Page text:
BY JOE MAHONEY
THE DAILY STAR
A downtown business is waging a counteroffensive against a village committee’s decision to stop it from making changes to its outdoor patio restaurant and bar.
All-American Cafe, at 99 Main St., recently filed legal papers in state Supreme Court, arguing that the village Historic Preservation and Architectural Review Board improperly denied it a “certificate of appropriateness” for what the eatery’s management said are “temporary” improvements.
The court papers state the improvements in question include a new bar with a stainless steel top, additional trellis work to shield the working area of the kitchen from patrons and new decorations and lighting to “enhance the dining experience.”
According to the lawsuit, the cafe’s management believed the “augmentations” were not alterations of the property because they were not permanently affixed to the building at the location and are going to be removed at the conclusion of the summer tourism season.
On May 17, the village zoning enforcement officer, Tavis Austin, cited the cafe with a stop-work order because the management had failed to obtain the certificate of appropriateness, the lawsuit stated.
On June 12, Richard Busse, the president of Pioneer PatioRestaurant Inc., the company that owns the restaurant, urged the preservation board to issue the certificate, noting it had issued a certificate for a new awning in February and he was not aware he needed a second certificate for the augmentations.
The board, by a 3-2 vote, rejected Busse’s request. Those denying the request were the board’s chairwoman, Teresa Drerup, and members Roger MacMillan and Wendell Tripp.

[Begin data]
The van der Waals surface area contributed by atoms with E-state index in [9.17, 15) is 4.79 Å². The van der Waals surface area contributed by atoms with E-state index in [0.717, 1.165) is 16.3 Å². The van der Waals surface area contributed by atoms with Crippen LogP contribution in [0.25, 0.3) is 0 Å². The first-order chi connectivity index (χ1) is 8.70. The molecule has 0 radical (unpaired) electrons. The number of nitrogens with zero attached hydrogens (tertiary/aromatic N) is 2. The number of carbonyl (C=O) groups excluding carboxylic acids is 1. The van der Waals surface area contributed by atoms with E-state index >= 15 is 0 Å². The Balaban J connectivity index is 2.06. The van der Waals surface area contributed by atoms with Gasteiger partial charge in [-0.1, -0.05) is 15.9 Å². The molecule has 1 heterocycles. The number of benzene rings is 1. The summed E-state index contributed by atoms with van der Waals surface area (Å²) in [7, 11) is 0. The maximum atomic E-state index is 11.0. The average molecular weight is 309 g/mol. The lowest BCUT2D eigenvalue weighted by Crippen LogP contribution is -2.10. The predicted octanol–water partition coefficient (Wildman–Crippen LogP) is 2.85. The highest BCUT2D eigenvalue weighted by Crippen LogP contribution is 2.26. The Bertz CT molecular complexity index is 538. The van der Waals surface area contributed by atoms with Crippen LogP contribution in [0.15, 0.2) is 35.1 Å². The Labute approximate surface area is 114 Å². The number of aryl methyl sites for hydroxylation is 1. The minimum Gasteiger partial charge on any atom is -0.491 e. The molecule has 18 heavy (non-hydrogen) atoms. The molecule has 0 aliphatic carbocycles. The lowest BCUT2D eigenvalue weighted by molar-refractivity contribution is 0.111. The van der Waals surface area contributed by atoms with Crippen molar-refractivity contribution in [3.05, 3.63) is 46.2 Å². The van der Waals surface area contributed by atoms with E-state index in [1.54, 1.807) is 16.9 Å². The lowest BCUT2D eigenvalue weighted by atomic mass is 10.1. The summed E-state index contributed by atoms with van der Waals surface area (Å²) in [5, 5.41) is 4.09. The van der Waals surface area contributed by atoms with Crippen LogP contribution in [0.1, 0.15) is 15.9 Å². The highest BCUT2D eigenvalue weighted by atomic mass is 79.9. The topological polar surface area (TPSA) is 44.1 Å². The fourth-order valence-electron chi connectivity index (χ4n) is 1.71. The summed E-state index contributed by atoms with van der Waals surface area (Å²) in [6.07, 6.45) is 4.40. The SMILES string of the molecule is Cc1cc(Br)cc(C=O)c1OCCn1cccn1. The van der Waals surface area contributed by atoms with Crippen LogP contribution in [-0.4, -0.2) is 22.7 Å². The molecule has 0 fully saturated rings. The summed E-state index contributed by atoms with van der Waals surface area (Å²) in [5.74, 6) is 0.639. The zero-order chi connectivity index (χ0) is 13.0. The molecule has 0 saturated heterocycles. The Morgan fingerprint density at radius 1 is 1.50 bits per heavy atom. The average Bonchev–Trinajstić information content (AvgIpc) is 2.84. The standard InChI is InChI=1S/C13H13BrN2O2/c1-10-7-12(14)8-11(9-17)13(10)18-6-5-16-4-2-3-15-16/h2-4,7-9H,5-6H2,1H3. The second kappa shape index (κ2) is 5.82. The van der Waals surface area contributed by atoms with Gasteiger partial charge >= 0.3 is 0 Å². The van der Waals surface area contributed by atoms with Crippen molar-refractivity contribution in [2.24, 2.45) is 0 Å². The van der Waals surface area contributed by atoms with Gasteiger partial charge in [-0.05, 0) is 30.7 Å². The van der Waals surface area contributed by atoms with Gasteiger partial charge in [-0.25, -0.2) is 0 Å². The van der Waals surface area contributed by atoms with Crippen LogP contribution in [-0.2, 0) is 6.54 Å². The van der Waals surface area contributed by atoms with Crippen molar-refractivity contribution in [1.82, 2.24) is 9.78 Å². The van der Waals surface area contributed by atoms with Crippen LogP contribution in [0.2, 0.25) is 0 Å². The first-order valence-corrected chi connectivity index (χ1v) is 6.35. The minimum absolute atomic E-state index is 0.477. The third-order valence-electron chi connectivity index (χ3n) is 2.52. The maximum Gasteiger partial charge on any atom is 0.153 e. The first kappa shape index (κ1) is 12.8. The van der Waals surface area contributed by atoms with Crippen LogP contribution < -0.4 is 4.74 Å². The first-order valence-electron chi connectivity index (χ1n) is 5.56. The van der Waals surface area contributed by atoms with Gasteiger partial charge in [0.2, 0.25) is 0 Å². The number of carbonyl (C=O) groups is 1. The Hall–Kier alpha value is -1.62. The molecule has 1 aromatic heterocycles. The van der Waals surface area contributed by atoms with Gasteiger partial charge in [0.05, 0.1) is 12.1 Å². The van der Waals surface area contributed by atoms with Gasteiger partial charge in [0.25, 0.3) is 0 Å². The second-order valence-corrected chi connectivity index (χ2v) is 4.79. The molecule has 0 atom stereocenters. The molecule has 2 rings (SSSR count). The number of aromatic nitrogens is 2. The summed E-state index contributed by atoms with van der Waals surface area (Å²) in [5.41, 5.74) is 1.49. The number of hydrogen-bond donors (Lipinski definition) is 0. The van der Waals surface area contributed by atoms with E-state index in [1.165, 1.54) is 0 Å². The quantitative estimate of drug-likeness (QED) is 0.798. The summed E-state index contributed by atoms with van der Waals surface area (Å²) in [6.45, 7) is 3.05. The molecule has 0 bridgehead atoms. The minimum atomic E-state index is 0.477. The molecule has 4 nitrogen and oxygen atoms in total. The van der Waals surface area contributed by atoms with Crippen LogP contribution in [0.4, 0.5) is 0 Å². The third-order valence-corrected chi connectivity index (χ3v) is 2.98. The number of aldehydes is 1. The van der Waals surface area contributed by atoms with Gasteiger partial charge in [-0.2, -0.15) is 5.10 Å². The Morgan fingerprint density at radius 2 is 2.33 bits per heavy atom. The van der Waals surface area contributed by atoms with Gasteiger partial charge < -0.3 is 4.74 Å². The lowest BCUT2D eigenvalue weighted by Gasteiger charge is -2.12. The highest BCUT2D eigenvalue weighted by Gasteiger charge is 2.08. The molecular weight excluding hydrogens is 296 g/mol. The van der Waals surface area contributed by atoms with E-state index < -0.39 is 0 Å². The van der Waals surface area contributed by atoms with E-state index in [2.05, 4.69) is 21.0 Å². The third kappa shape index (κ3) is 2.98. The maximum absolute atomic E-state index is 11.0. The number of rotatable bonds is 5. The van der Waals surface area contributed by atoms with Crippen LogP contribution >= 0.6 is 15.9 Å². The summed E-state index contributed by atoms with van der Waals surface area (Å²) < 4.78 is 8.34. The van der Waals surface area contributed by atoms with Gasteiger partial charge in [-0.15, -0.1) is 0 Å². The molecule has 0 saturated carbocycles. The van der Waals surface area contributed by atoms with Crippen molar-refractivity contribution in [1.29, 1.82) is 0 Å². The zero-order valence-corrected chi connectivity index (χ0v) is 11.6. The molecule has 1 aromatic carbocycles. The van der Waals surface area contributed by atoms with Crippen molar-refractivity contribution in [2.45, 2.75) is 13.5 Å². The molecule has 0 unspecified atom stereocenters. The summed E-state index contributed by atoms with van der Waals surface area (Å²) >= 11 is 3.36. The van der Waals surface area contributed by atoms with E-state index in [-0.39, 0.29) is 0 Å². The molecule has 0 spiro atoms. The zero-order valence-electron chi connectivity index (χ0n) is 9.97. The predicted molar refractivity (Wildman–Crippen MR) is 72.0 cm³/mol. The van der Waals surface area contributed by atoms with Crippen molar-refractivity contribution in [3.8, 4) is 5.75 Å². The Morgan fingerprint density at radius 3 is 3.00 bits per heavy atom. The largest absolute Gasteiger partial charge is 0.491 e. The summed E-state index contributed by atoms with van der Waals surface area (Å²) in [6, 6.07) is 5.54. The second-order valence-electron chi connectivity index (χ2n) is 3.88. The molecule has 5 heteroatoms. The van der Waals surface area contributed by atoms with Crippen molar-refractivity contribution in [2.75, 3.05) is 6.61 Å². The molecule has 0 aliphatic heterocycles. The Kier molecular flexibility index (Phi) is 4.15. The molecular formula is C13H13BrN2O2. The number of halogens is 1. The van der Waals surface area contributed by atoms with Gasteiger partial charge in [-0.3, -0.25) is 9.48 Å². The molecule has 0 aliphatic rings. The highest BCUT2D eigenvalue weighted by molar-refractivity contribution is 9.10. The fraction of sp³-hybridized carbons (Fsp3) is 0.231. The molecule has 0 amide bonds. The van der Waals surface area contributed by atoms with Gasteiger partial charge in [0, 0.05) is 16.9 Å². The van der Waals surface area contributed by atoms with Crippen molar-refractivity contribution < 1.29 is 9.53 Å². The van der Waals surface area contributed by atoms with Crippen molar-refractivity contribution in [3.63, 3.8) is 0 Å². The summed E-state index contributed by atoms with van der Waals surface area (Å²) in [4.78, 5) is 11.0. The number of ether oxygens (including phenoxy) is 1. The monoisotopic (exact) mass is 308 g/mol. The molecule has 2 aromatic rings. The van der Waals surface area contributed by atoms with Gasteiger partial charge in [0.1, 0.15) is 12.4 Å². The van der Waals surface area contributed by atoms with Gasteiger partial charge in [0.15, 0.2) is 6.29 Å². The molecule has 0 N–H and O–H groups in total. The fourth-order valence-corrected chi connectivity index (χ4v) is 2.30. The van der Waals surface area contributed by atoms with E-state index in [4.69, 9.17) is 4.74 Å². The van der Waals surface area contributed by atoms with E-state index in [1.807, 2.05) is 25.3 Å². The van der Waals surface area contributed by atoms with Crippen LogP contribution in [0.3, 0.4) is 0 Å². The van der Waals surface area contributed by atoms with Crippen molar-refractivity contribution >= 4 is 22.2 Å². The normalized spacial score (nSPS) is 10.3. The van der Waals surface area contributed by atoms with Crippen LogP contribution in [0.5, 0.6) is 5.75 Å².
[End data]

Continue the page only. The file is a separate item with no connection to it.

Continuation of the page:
The lawsuit, known as an Article 78, contends that the decision was “arbitrary and capricious and an abuse of discretion in that the determination of incompatibility of the improvements appears to be based solely on the fact that one of the improvements included a ‘bar’ rather than another table for patrons.” Subsequent to the action of the preservation board, the village trustees authorized village attorney Martin Tillapaugh to enforce Austin’s stop-work order, according to the legal papers.
Tillapaugh said the objective of the village is not to shut down the cafe but to get it to stop using the steel bar, a mounted television screen and the new lattice. He said the preservation board simply decided that Busse “can’t construct something that is not historically appropriate.”
According to the court papers, the All-American Cafe is a tenant of American Baseball Experience Inc., whose president is local businessman Perry Ferrara.
The papers state the outdoor bistro has been operating at the location for the past seven years.
BY JOE MAHONEY
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